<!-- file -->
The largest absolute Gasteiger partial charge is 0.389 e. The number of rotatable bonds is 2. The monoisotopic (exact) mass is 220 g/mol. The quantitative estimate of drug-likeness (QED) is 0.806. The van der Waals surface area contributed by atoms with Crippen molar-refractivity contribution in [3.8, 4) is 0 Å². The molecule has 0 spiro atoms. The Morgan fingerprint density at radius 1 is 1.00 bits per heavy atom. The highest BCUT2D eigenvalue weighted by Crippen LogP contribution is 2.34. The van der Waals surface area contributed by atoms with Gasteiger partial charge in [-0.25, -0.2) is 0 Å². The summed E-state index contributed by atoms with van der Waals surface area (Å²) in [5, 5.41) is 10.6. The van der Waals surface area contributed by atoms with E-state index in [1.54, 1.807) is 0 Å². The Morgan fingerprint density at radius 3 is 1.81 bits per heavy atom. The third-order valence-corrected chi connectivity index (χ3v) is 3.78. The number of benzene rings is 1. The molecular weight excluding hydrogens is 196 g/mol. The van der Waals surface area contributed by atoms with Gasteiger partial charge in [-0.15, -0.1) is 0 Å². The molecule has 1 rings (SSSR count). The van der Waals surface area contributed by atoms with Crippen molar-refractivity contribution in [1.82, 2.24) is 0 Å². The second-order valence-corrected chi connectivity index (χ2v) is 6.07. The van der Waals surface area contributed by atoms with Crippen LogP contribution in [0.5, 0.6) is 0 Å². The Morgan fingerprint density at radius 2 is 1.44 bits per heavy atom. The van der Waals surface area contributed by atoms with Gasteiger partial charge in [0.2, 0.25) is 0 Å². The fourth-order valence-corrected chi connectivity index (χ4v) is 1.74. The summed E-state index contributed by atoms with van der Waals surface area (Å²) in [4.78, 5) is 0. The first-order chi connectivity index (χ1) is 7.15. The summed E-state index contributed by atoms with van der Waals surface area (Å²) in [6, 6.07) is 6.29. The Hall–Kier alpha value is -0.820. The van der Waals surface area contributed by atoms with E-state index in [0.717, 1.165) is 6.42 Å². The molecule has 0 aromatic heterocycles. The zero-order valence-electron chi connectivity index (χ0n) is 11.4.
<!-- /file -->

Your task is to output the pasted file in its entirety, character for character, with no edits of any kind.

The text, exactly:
The largest absolute Gasteiger partial charge is 0.389 e. The number of rotatable bonds is 2. The monoisotopic (exact) mass is 220 g/mol. The quantitative estimate of drug-likeness (QED) is 0.806. The van der Waals surface area contributed by atoms with Crippen molar-refractivity contribution in [3.8, 4) is 0 Å². The molecule has 0 spiro atoms. The Morgan fingerprint density at radius 1 is 1.00 bits per heavy atom. The highest BCUT2D eigenvalue weighted by Crippen LogP contribution is 2.34. The van der Waals surface area contributed by atoms with Gasteiger partial charge in [-0.25, -0.2) is 0 Å². The summed E-state index contributed by atoms with van der Waals surface area (Å²) in [5, 5.41) is 10.6. The van der Waals surface area contributed by atoms with E-state index in [1.54, 1.807) is 0 Å². The Morgan fingerprint density at radius 3 is 1.81 bits per heavy atom. The third-order valence-corrected chi connectivity index (χ3v) is 3.78. The number of benzene rings is 1. The molecular weight excluding hydrogens is 196 g/mol. The van der Waals surface area contributed by atoms with Gasteiger partial charge in [-0.15, -0.1) is 0 Å². The molecule has 1 rings (SSSR count). The van der Waals surface area contributed by atoms with Crippen molar-refractivity contribution in [1.82, 2.24) is 0 Å². The second-order valence-corrected chi connectivity index (χ2v) is 6.07. The van der Waals surface area contributed by atoms with Crippen LogP contribution in [0.5, 0.6) is 0 Å². The Morgan fingerprint density at radius 2 is 1.44 bits per heavy atom. The van der Waals surface area contributed by atoms with Gasteiger partial charge in [0.2, 0.25) is 0 Å². The fourth-order valence-corrected chi connectivity index (χ4v) is 1.74. The summed E-state index contributed by atoms with van der Waals surface area (Å²) in [4.78, 5) is 0. The first-order chi connectivity index (χ1) is 7.15. The summed E-state index contributed by atoms with van der Waals surface area (Å²) in [6, 6.07) is 6.29. The Hall–Kier alpha value is -0.820. The van der Waals surface area contributed by atoms with E-state index in [0.717, 1.165) is 6.42 Å². The molecule has 0 aromatic heterocycles. The zero-order valence-electron chi connectivity index (χ0n) is 11.4.